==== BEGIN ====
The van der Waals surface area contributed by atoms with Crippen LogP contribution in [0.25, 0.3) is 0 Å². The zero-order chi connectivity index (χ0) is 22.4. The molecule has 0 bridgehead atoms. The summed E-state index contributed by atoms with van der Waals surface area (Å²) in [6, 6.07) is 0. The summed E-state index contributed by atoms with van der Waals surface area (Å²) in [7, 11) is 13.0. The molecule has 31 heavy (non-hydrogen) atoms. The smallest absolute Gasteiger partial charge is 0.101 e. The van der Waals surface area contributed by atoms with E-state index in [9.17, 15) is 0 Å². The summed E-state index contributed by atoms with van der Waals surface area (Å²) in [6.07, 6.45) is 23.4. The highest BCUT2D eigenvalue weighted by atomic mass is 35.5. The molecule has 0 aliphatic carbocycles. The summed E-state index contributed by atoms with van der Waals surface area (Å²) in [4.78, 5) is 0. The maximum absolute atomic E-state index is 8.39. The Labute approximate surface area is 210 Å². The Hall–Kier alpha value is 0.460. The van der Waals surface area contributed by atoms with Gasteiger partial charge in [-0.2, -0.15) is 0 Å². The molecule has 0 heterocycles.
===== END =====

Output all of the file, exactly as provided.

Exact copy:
The van der Waals surface area contributed by atoms with Crippen LogP contribution in [0.25, 0.3) is 0 Å². The zero-order chi connectivity index (χ0) is 22.4. The molecule has 0 bridgehead atoms. The summed E-state index contributed by atoms with van der Waals surface area (Å²) in [6, 6.07) is 0. The summed E-state index contributed by atoms with van der Waals surface area (Å²) in [7, 11) is 13.0. The molecule has 31 heavy (non-hydrogen) atoms. The smallest absolute Gasteiger partial charge is 0.101 e. The van der Waals surface area contributed by atoms with E-state index in [9.17, 15) is 0 Å². The summed E-state index contributed by atoms with van der Waals surface area (Å²) in [6.07, 6.45) is 23.4. The highest BCUT2D eigenvalue weighted by atomic mass is 35.5. The molecule has 0 aliphatic carbocycles. The summed E-state index contributed by atoms with van der Waals surface area (Å²) in [4.78, 5) is 0. The maximum absolute atomic E-state index is 8.39. The Labute approximate surface area is 210 Å². The Hall–Kier alpha value is 0.460. The van der Waals surface area contributed by atoms with Gasteiger partial charge in [-0.2, -0.15) is 0 Å². The molecule has 0 heterocycles.